|Publication number||US5937627 A|
|Application number||US 08/693,345|
|Publication date||Aug 17, 1999|
|Filing date||Aug 6, 1996|
|Priority date||Mar 8, 1996|
|Publication number||08693345, 693345, US 5937627 A, US 5937627A, US-A-5937627, US5937627 A, US5937627A|
|Original Assignee||Janie McKittrick|
|Export Citation||BiBTeX, EndNote, RefMan|
|Patent Citations (13), Referenced by (16), Classifications (16), Legal Events (10)|
|External Links: USPTO, USPTO Assignment, Espacenet|
This application is a Continuation-In-Part of Ser. No. 08/614,158, U.S. Pat. No. 5,813,206 filed Mar. 8, 1996.
1. Field of the Invention
The present invention relates generally to manual garden tools for digging and earth working. More particularly, the invention relates to a garden tool having removable a working element, that being understood to encompass blade, tines, or other component contacting the soil for digging, prying, and other working of the earth. The novel tool comprises a handle disposed downwardly from the longitudinal dimension of the tool and oriented downwardly, and an arm brace for engaging the forearm. The arm brace enhances leverage or force which may be applied to push the tines or other working elements downwardly into the soil.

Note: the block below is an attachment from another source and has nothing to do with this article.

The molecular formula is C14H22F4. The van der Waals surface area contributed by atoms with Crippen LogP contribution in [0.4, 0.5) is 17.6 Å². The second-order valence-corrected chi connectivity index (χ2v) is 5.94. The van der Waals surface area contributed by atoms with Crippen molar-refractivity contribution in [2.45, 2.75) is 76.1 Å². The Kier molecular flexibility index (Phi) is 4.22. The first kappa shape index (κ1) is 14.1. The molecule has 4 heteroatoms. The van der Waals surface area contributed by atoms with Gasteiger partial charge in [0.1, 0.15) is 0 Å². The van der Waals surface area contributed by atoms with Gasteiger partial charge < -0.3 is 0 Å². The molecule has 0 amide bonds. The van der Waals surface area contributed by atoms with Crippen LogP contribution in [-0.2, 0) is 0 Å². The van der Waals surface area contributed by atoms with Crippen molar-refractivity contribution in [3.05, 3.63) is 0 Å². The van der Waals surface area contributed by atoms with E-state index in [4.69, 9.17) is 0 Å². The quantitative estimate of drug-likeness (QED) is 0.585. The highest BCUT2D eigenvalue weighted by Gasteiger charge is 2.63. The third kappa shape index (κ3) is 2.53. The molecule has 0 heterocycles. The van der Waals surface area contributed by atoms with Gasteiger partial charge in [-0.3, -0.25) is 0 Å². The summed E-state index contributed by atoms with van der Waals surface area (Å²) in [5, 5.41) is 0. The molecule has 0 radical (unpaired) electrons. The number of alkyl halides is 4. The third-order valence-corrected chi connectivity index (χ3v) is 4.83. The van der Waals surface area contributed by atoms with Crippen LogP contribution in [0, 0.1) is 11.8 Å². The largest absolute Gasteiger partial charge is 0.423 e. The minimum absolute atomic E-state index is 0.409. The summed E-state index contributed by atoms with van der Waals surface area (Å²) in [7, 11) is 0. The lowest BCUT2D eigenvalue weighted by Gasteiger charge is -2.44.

The tool also has a chuck for manual attachment of diverse working elements. Illustratively, the tool may serve as a rake if a tined working element is attached, or as a spade if a shovel is attached. It is contemplated that different working elements will be included for digging, prying, raking, and similar working of earth and plants.
2. Description of the Prior Art
Garden rakes, particularly small rakes held in one hand, are employed by gardeners for both raking and digging purposes. This type of tool is quite useful in clearing dead plant growth from the surface of the soil, for separating roots from soil, and for digging shallow holes and trenches for planting.
Resistance encountered while performing these tasks varies considerably, at times requiring force beyond that which may be developed while grasping the handle of the tool. The prior art has suggested numerous arm braces which may be exploited for enhancing force applied to the blade, tines, or other working element of the tool.
U.S. Pat. No. 2,710,571, issued to Frederick W. Pfister on Jun. 14, 1955 illustrates a tined garden rake having a handle and an arm brace. Unlike the tool of Pfister, the handle of the present invention is vertically oriented when the tines face the ground. This orientation of the handle affords grip which is slightly more natural, comfortable, and therefore fatigue resistant than the horizontal orientation of Pfister's handle. Greater force can be developed and applied by a user in the present invention than occurs with Pfister's arrangement. Also, the present invention has removabe working elements, and can therefore adapt for new tasks.